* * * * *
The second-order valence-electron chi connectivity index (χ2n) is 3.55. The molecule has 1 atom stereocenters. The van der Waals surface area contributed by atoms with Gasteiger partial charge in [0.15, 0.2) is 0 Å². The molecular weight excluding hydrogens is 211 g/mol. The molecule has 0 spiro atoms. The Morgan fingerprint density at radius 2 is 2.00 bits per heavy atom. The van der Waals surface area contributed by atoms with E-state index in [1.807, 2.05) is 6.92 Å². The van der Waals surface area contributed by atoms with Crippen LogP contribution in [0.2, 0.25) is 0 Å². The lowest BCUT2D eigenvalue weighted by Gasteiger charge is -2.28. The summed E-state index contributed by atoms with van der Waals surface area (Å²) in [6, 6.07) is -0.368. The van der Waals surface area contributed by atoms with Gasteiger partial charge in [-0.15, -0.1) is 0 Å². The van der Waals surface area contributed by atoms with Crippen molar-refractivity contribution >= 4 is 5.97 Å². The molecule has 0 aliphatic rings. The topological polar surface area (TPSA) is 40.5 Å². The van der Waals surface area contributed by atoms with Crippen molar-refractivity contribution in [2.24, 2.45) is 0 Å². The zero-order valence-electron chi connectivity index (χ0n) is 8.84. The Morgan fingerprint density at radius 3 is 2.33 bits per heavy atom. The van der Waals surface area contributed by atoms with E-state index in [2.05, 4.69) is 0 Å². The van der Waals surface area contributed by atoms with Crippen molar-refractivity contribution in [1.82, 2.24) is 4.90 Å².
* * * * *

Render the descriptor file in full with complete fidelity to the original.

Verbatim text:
The second-order valence-electron chi connectivity index (χ2n) is 3.55. The molecule has 1 atom stereocenters. The van der Waals surface area contributed by atoms with Gasteiger partial charge in [0.15, 0.2) is 0 Å². The molecular weight excluding hydrogens is 211 g/mol. The molecule has 0 spiro atoms. The Morgan fingerprint density at radius 2 is 2.00 bits per heavy atom. The van der Waals surface area contributed by atoms with E-state index in [1.807, 2.05) is 6.92 Å². The van der Waals surface area contributed by atoms with Crippen LogP contribution in [0.2, 0.25) is 0 Å². The lowest BCUT2D eigenvalue weighted by Gasteiger charge is -2.28. The summed E-state index contributed by atoms with van der Waals surface area (Å²) in [6, 6.07) is -0.368. The van der Waals surface area contributed by atoms with Gasteiger partial charge in [-0.15, -0.1) is 0 Å². The van der Waals surface area contributed by atoms with Crippen molar-refractivity contribution >= 4 is 5.97 Å². The molecule has 0 aliphatic rings. The topological polar surface area (TPSA) is 40.5 Å². The van der Waals surface area contributed by atoms with Crippen molar-refractivity contribution in [2.24, 2.45) is 0 Å². The zero-order valence-electron chi connectivity index (χ0n) is 8.84. The Morgan fingerprint density at radius 3 is 2.33 bits per heavy atom. The van der Waals surface area contributed by atoms with E-state index in [2.05, 4.69) is 0 Å². The van der Waals surface area contributed by atoms with Crippen molar-refractivity contribution in [1.82, 2.24) is 4.90 Å².